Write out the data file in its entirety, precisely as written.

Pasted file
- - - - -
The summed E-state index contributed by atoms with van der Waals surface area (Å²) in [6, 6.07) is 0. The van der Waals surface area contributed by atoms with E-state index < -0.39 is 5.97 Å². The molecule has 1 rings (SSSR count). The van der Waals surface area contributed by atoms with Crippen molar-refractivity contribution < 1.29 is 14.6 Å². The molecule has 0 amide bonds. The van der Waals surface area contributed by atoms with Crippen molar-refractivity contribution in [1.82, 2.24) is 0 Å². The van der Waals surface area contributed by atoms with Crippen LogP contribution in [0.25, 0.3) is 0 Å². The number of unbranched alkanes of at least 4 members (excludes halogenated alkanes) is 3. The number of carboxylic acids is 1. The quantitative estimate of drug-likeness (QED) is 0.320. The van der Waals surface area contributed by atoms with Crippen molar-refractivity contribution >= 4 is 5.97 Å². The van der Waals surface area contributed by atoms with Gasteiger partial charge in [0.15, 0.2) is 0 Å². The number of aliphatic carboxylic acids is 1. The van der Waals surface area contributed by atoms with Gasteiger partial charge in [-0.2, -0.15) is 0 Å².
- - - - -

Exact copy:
The summed E-state index contributed by atoms with van der Waals surface area (Å²) in [6, 6.07) is 0. The van der Waals surface area contributed by atoms with E-state index < -0.39 is 5.97 Å². The molecule has 1 rings (SSSR count). The van der Waals surface area contributed by atoms with Crippen molar-refractivity contribution < 1.29 is 14.6 Å². The molecule has 0 amide bonds. The van der Waals surface area contributed by atoms with Crippen molar-refractivity contribution in [1.82, 2.24) is 0 Å². The van der Waals surface area contributed by atoms with Crippen LogP contribution in [0.25, 0.3) is 0 Å². The number of unbranched alkanes of at least 4 members (excludes halogenated alkanes) is 3. The number of carboxylic acids is 1. The quantitative estimate of drug-likeness (QED) is 0.320. The van der Waals surface area contributed by atoms with Crippen molar-refractivity contribution >= 4 is 5.97 Å². The van der Waals surface area contributed by atoms with Gasteiger partial charge in [0.15, 0.2) is 0 Å². The number of aliphatic carboxylic acids is 1. The van der Waals surface area contributed by atoms with Gasteiger partial charge in [-0.2, -0.15) is 0 Å².